Steve Brachmann is a graduate of the University at Buffalo School of Law, having earned his Juris Doctor in May 2022 and served as the President of the Intellectual Property Law Society during the 2021-22 school year. He currently works as a freelancer on research projects, blogging and media consulting and is accepting offers to work. Steve has written on intellectual property topics since January 2013. Other than IPWatchdog, Steve’s work has also been published by the Center for Intellectual Property Understanding, and he has worked as a ghostwriter on IP topics for several entities. Currently living in Buffalo, NY, Steve also works as a stage actor and pet sitter.
This week in Other Barks & Bites: the Eleventh Circuit overturns a summary judgment ruling against Wreal while clarifying the application of the likelihood of confusion factors in reverse infringement cases; the Supreme Court denies the petition for writ of certiorari in American Axle v. Neapco; the European Union creates its first regulatory framework for cryptocurrencies and digital assets; Senators Thom Tillis and Steve Daines ask Google CEO Sundar Pichai about the potential that spam filters are censoring political emails; the U.S. Patent and Trademark Office (USPTO) will begin mandating identity verification for parties filing certain kinds of electronic trademark forms with the agency with the goal of stopping Trademark Terminal and other well-known trademark scams; INTA asks the Second Circuit to clarify the definition of “expressive works” for applications of the Rogers test; the Third Circuit overturns a preliminary injunction after finding no valid copyright ownership over a fireworks communications protocol; and the FCC approves SpaceX’s application to offer commercial Internet services to boats, airplanes and automobiles through its Starlink satellite Internet system.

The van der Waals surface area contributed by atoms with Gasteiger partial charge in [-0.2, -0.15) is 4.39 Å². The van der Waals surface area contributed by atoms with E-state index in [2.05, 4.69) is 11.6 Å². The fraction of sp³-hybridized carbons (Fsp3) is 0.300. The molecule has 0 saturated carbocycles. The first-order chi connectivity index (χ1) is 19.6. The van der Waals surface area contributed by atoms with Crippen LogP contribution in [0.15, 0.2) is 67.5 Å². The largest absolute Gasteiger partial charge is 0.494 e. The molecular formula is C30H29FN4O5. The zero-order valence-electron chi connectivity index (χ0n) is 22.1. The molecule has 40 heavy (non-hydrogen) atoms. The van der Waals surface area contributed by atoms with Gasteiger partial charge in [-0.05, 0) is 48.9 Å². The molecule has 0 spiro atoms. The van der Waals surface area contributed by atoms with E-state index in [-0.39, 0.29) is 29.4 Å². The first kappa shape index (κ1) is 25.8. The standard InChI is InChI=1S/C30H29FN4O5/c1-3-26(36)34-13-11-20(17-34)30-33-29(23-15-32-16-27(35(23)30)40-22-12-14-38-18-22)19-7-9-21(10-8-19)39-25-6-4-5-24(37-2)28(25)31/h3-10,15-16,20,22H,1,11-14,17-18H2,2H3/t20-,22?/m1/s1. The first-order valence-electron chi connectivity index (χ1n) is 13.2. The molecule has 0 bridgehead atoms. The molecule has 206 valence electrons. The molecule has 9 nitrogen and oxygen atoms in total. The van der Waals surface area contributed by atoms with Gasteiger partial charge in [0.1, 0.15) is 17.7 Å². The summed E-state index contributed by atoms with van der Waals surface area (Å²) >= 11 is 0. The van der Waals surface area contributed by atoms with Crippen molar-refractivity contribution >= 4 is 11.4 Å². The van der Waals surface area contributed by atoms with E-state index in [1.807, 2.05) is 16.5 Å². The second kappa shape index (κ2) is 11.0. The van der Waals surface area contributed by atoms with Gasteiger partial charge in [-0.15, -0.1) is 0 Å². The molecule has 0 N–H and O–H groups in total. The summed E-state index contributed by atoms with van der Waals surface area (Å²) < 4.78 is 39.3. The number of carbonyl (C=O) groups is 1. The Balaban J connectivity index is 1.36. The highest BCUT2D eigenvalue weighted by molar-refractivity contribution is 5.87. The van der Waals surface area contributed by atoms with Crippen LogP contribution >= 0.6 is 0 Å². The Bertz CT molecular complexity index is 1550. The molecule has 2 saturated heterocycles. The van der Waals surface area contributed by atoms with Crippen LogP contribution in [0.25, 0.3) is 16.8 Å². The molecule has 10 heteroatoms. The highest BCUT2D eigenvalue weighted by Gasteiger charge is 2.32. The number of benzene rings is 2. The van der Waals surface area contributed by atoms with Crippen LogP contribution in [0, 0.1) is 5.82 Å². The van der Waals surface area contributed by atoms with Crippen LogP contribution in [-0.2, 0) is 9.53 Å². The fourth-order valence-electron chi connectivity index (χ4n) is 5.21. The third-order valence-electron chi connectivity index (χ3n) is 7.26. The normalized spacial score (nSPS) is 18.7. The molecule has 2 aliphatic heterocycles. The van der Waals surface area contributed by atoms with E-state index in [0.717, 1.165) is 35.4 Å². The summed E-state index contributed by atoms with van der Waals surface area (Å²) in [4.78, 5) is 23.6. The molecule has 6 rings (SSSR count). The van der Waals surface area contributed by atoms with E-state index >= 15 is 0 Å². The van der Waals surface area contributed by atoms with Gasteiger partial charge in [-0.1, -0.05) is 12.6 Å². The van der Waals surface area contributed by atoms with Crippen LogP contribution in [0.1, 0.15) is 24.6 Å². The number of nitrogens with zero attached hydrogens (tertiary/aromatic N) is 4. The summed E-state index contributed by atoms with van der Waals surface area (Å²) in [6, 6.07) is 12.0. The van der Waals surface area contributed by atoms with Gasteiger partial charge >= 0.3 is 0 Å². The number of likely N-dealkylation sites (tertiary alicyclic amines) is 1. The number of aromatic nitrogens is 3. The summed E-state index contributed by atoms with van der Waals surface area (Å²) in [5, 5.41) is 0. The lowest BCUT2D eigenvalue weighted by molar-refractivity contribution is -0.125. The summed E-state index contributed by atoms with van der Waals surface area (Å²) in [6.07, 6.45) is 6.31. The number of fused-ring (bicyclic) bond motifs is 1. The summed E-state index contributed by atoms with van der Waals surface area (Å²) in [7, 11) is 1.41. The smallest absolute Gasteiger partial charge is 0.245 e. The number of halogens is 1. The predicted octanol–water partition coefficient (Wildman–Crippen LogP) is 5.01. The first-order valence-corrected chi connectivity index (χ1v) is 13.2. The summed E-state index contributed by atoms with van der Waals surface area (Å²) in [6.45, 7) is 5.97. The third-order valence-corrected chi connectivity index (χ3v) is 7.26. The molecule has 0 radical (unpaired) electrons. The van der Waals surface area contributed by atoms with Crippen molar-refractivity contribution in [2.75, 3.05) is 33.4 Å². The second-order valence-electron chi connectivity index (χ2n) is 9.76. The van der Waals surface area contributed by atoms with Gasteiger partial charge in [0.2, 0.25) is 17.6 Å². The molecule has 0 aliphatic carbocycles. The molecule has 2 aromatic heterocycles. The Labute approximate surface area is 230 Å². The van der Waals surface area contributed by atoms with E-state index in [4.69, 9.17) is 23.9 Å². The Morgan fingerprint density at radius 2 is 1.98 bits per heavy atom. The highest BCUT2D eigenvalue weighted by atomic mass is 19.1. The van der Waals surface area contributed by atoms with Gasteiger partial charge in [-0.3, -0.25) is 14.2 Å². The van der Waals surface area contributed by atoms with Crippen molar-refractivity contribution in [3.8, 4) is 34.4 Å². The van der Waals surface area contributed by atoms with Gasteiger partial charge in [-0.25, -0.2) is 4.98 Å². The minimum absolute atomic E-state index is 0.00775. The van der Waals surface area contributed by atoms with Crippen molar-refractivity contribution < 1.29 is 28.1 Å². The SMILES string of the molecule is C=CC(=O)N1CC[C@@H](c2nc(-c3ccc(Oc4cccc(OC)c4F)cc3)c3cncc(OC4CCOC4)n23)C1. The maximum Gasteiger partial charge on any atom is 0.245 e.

On June 24, the International Trademark Association (INTA) filed an amicus brief in Vans, Inc. v. MSCHF Product Studio, Inc., a case currently on appeal from the Eastern District of New York to the U.S. Court of Appeals for the Second Circuit. In the brief, INTA urges the Second Circuit to clarify the kinds of “expressive works” to which the Rogers test may be applied, and in such a way that the use of Vans trade dress on sneakers sold by MSCHF Product Studio would be actionable for infringement and not protected by the First Amendment simply because MSCHF claims the sneakers are works of art.
On June 28, the U.S. Court of Appeals for the Federal Circuit (CAFC) issued a precedential decision in Static Media LLC v. Leader Accessories LLC reversing a contempt finding entered in the Western District of Wisconsin over alleged violations of a protective order from a design patent infringement case between Static and Leader. Circuit Judge Jimmie Reyna authored a brief dissent from the majority opinion, arguing that Leader’s disclosure of certain confidential information with another company sued by Static for the development of a joint defense strategy was a violation of the district court’s protective order.
Earlier this month, e-commerce giant Amazon.com issued its latest Brand Protection Report detailing steps taken by the tech titan to reduce the tide of counterfeit products being sold to consumers around the globe. While the report identifies several concrete steps taken by Amazon to prevent knock-offs from being listed for sale, there are plenty of questions that yet remain as to whether Amazon is genuinely committed to eliminating sales of fake branded products that the company has been known to ignore.